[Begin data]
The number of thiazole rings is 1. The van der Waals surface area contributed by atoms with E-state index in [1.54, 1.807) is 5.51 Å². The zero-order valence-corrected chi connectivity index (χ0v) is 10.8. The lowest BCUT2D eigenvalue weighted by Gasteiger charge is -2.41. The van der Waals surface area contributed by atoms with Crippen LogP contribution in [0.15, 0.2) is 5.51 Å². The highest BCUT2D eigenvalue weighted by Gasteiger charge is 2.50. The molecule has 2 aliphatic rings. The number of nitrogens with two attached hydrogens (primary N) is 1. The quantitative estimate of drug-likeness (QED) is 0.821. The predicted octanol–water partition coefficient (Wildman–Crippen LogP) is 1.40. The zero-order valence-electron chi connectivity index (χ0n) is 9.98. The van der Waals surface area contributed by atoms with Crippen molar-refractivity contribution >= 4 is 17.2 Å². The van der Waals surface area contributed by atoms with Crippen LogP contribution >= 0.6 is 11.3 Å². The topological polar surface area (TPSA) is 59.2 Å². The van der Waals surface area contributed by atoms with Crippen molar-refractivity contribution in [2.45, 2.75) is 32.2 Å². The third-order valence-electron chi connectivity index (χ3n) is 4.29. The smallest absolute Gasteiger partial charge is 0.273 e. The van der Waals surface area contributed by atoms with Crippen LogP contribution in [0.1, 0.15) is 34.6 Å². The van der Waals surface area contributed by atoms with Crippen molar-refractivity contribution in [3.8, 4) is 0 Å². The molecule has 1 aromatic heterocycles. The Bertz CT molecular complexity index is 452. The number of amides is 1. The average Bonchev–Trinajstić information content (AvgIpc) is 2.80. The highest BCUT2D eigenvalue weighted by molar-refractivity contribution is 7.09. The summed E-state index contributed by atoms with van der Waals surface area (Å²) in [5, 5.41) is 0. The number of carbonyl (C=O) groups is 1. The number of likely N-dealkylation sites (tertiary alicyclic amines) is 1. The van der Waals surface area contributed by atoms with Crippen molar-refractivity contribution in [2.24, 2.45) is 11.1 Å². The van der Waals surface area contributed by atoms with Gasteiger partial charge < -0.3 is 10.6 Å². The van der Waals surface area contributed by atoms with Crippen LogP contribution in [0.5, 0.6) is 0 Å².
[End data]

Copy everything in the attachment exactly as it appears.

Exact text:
The number of thiazole rings is 1. The van der Waals surface area contributed by atoms with E-state index in [1.54, 1.807) is 5.51 Å². The zero-order valence-corrected chi connectivity index (χ0v) is 10.8. The lowest BCUT2D eigenvalue weighted by Gasteiger charge is -2.41. The van der Waals surface area contributed by atoms with Crippen LogP contribution in [0.15, 0.2) is 5.51 Å². The highest BCUT2D eigenvalue weighted by Gasteiger charge is 2.50. The molecule has 2 aliphatic rings. The number of nitrogens with two attached hydrogens (primary N) is 1. The quantitative estimate of drug-likeness (QED) is 0.821. The predicted octanol–water partition coefficient (Wildman–Crippen LogP) is 1.40. The zero-order valence-electron chi connectivity index (χ0n) is 9.98. The van der Waals surface area contributed by atoms with Crippen molar-refractivity contribution >= 4 is 17.2 Å². The van der Waals surface area contributed by atoms with Crippen LogP contribution >= 0.6 is 11.3 Å². The topological polar surface area (TPSA) is 59.2 Å². The van der Waals surface area contributed by atoms with Crippen molar-refractivity contribution in [2.45, 2.75) is 32.2 Å². The third-order valence-electron chi connectivity index (χ3n) is 4.29. The smallest absolute Gasteiger partial charge is 0.273 e. The van der Waals surface area contributed by atoms with Crippen LogP contribution in [0.1, 0.15) is 34.6 Å². The van der Waals surface area contributed by atoms with Crippen molar-refractivity contribution in [3.8, 4) is 0 Å². The molecule has 1 aromatic heterocycles. The Bertz CT molecular complexity index is 452. The number of amides is 1. The average Bonchev–Trinajstić information content (AvgIpc) is 2.80. The highest BCUT2D eigenvalue weighted by molar-refractivity contribution is 7.09. The summed E-state index contributed by atoms with van der Waals surface area (Å²) in [5, 5.41) is 0. The number of carbonyl (C=O) groups is 1. The number of likely N-dealkylation sites (tertiary alicyclic amines) is 1. The van der Waals surface area contributed by atoms with Crippen molar-refractivity contribution in [2.24, 2.45) is 11.1 Å². The van der Waals surface area contributed by atoms with Gasteiger partial charge < -0.3 is 10.6 Å². The van der Waals surface area contributed by atoms with Crippen LogP contribution in [0.5, 0.6) is 0 Å².